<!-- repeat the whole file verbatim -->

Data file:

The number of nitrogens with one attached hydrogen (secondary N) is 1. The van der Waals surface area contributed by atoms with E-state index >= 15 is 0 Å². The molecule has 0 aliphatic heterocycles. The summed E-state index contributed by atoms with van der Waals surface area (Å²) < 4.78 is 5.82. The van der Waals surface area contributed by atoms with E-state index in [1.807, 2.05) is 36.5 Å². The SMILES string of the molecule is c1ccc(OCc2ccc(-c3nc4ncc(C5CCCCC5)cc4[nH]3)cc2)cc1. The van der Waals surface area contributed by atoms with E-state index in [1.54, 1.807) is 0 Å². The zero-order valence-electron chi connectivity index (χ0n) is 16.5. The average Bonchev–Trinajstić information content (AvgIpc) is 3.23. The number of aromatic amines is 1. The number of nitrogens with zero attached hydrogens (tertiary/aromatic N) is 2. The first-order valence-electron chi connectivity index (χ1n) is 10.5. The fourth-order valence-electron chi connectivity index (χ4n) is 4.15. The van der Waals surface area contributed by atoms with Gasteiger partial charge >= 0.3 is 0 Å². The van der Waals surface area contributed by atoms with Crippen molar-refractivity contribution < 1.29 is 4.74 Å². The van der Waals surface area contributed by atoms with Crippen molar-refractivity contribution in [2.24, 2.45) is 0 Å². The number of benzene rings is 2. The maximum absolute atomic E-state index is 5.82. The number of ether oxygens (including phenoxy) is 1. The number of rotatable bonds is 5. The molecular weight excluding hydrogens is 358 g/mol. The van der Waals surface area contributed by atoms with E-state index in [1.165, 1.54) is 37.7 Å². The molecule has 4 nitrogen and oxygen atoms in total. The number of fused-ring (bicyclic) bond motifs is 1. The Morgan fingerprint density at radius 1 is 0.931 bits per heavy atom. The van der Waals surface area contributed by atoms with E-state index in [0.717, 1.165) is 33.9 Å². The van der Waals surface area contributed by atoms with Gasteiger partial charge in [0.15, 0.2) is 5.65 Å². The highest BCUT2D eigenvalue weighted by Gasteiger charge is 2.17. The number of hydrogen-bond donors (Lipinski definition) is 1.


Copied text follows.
The number of nitrogens with one attached hydrogen (secondary N) is 1. The van der Waals surface area contributed by atoms with E-state index >= 15 is 0 Å². The molecule has 0 aliphatic heterocycles. The summed E-state index contributed by atoms with van der Waals surface area (Å²) < 4.78 is 5.82. The van der Waals surface area contributed by atoms with E-state index in [1.807, 2.05) is 36.5 Å². The SMILES string of the molecule is c1ccc(OCc2ccc(-c3nc4ncc(C5CCCCC5)cc4[nH]3)cc2)cc1. The van der Waals surface area contributed by atoms with E-state index in [1.54, 1.807) is 0 Å². The zero-order valence-electron chi connectivity index (χ0n) is 16.5. The average Bonchev–Trinajstić information content (AvgIpc) is 3.23. The number of aromatic amines is 1. The number of nitrogens with zero attached hydrogens (tertiary/aromatic N) is 2. The first-order valence-electron chi connectivity index (χ1n) is 10.5. The fourth-order valence-electron chi connectivity index (χ4n) is 4.15. The van der Waals surface area contributed by atoms with Gasteiger partial charge >= 0.3 is 0 Å². The van der Waals surface area contributed by atoms with Crippen molar-refractivity contribution < 1.29 is 4.74 Å². The van der Waals surface area contributed by atoms with Crippen molar-refractivity contribution in [2.24, 2.45) is 0 Å². The number of benzene rings is 2. The maximum absolute atomic E-state index is 5.82. The number of ether oxygens (including phenoxy) is 1. The number of rotatable bonds is 5. The molecular weight excluding hydrogens is 358 g/mol. The van der Waals surface area contributed by atoms with E-state index in [1.165, 1.54) is 37.7 Å². The molecule has 4 nitrogen and oxygen atoms in total. The number of fused-ring (bicyclic) bond motifs is 1. The Morgan fingerprint density at radius 1 is 0.931 bits per heavy atom. The van der Waals surface area contributed by atoms with E-state index in [0.717, 1.165) is 33.9 Å². The van der Waals surface area contributed by atoms with Gasteiger partial charge in [0.15, 0.2) is 5.65 Å². The highest BCUT2D eigenvalue weighted by Gasteiger charge is 2.17. The number of hydrogen-bond donors (Lipinski definition) is 1.